Plant Cell Reports

, Volume 30, Issue 5, pp 779–787

Cassava: constraints to production and the transfer of biotechnology to African laboratories

  • Simon E. Bull
  • Joseph Ndunguru
  • Wilhelm Gruissem
  • John R. Beeching
  • Hervé Vanderschuren
Review

DOI: 10.1007/s00299-010-0986-6

Cite this article as:
Bull, S.E., Ndunguru, J., Gruissem, W. et al. Plant Cell Rep (2011) 30: 779. doi:10.1007/s00299-010-0986-6

Abstract

Knowledge and technology transfer to African institutes is an important objective to help achieve the United Nations Millennium Development Goals. Plant biotechnology in particular enables innovative advances in agriculture and industry, offering new prospects to promote the integration and dissemination of improved crops and their derivatives from developing countries into local markets and the global economy. There is also the need to broaden our knowledge and understanding of cassava as a staple food crop. Cassava (Manihot esculenta Crantz) is a vital source of calories for approximately 500 million people living in developing countries. Unfortunately, it is subject to numerous biotic and abiotic stresses that impact on production, consumption, marketability and also local and country economics. To date, improvements to cassava have been led via conventional plant breeding programmes, but with advances in molecular-assisted breeding and plant biotechnology new tools are being developed to hasten the generation of improved farmer-preferred cultivars. In this review, we report on the current constraints to cassava production and knowledge acquisition in Africa, including a case study discussing the opportunities and challenges of a technology transfer programme established between the Mikocheni Agricultural Research Institute in Tanzania and Europe-based researchers. The establishment of cassava biotechnology platform(s) should promote research capabilities in African institutions and allow scientists autonomy to adapt cassava to suit local agro-ecosystems, ultimately serving to develop a sustainable biotechnology infrastructure in African countries.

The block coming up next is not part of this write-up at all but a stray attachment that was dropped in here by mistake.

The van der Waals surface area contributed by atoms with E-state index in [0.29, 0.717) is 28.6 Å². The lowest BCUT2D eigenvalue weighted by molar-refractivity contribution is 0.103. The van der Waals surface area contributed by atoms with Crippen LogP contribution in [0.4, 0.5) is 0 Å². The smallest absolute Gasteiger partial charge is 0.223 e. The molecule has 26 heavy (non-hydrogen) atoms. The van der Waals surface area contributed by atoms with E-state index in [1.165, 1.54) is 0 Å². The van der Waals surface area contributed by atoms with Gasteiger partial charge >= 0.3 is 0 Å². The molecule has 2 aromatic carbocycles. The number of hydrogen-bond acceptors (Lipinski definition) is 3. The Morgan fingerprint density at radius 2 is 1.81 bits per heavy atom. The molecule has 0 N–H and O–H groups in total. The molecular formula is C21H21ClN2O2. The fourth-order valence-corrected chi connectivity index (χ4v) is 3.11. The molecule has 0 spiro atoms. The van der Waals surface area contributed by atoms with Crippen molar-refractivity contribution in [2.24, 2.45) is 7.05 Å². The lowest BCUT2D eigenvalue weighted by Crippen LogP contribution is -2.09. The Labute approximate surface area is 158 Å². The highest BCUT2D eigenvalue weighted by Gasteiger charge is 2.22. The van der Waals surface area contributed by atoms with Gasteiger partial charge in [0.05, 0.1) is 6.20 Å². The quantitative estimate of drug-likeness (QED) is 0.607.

Keywords

CassavaTransformationAfricaTechnology transferBiotechnology

Copyright information

© Springer-Verlag 2011

Authors and Affiliations

  • Simon E. Bull
    • 1
  • Joseph Ndunguru
    • 3
  • Wilhelm Gruissem
    • 2
  • John R. Beeching
    • 1
  • Hervé Vanderschuren
    • 2
  1. 1.Department of Biology & BiochemistryUniversity of BathAvonUK
  2. 2.Department of Biology, Plant BiotechnologyETH ZürichZürichSwitzerland
  3. 3.Mikocheni Agricultural Research Institute (MARI)Dar es SalaamTanzania